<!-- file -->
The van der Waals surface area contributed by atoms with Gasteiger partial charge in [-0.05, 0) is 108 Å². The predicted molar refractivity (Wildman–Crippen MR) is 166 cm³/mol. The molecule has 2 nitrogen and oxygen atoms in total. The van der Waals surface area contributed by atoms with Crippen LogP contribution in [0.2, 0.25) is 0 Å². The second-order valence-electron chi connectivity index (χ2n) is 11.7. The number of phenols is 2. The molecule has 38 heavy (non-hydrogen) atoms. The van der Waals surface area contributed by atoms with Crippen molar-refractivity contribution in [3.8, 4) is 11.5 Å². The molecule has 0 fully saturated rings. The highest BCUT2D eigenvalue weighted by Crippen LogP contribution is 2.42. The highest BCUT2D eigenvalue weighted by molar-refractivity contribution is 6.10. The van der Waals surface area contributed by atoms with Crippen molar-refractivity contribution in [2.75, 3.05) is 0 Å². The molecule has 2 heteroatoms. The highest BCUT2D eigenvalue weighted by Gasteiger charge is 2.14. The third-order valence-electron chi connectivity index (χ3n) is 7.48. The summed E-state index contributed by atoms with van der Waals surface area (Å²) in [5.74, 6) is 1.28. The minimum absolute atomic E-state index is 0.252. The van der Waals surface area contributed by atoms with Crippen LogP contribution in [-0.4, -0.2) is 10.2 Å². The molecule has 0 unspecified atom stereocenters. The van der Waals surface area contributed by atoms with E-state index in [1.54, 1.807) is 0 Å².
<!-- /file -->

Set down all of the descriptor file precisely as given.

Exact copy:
The van der Waals surface area contributed by atoms with Gasteiger partial charge in [-0.05, 0) is 108 Å². The predicted molar refractivity (Wildman–Crippen MR) is 166 cm³/mol. The molecule has 2 nitrogen and oxygen atoms in total. The van der Waals surface area contributed by atoms with Crippen LogP contribution in [0.2, 0.25) is 0 Å². The second-order valence-electron chi connectivity index (χ2n) is 11.7. The number of phenols is 2. The molecule has 38 heavy (non-hydrogen) atoms. The van der Waals surface area contributed by atoms with Crippen molar-refractivity contribution in [3.8, 4) is 11.5 Å². The molecule has 0 fully saturated rings. The highest BCUT2D eigenvalue weighted by Crippen LogP contribution is 2.42. The highest BCUT2D eigenvalue weighted by molar-refractivity contribution is 6.10. The van der Waals surface area contributed by atoms with Crippen molar-refractivity contribution in [2.75, 3.05) is 0 Å². The molecule has 2 heteroatoms. The highest BCUT2D eigenvalue weighted by Gasteiger charge is 2.14. The third-order valence-electron chi connectivity index (χ3n) is 7.48. The summed E-state index contributed by atoms with van der Waals surface area (Å²) in [5.74, 6) is 1.28. The minimum absolute atomic E-state index is 0.252. The van der Waals surface area contributed by atoms with Crippen LogP contribution in [-0.4, -0.2) is 10.2 Å². The molecule has 0 unspecified atom stereocenters. The van der Waals surface area contributed by atoms with E-state index in [1.54, 1.807) is 0 Å².